Global Warming Slowed by Decline in Atmospheric Water Vapor
A sudden and unexplained drop in the amount of water vapor present high in the atmosphere almost a decade ago has substantially slowed the rate of warming at Earth's surface in recent years, scientists say.
In late 2000 and early 2001, concentrations of water vapor in a narrow slice of the lower stratosphere dropped by 0.5 parts per million, or about 10 percent, and have remained relatively stable since then. Because the decline was noted by several types of instruments, including some on satellites and others lofted on balloons, the sharp decrease is presumed to be real, says Karen Rosenlof, a meteorologist at NOAA's Earth System Research Laboratory in Boulder, Colo.
And because water vapor is a powerful greenhouse gas, the decline has slowed the increase of global temperatures, Rosenlof, Susan Solomon, also of NOAA in Boulder, and their colleagues report online January 28 and in an upcoming Science.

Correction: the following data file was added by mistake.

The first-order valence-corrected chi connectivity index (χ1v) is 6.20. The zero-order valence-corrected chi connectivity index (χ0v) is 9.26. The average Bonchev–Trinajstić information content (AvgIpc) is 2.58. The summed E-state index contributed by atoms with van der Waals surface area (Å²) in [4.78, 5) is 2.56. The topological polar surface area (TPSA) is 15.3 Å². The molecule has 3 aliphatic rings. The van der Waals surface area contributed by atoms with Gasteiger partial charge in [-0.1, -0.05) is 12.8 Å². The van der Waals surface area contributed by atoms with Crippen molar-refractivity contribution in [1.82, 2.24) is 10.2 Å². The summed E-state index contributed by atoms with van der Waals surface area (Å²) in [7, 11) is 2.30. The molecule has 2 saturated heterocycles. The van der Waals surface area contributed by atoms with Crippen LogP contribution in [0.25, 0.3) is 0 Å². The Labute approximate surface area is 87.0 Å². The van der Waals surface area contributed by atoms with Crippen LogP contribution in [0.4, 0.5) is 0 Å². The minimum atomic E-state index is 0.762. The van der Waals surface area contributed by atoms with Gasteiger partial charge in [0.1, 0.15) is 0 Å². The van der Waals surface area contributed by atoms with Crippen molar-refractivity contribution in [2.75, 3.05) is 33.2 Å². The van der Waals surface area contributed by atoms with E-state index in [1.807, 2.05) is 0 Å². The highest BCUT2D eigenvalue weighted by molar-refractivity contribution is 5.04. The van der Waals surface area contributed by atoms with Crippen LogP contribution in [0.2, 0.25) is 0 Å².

"This is such a sudden decrease, we can't explain what's behind it," Rosenlof says. One large source of water vapor in the stratosphere is the oxidation of methane, she notes. But the decline in concentration of that gas detected by the researchers seems to be limited to a layer 2 kilometers thick in the lower stratosphere, while methane is found throughout the stratosphere. And even though scientists have discerned a leveling off in atmospheric methane in recent years, that trend doesn’t seem to be directly linked to the drop in the concentrations of stratospheric water vapor, she says.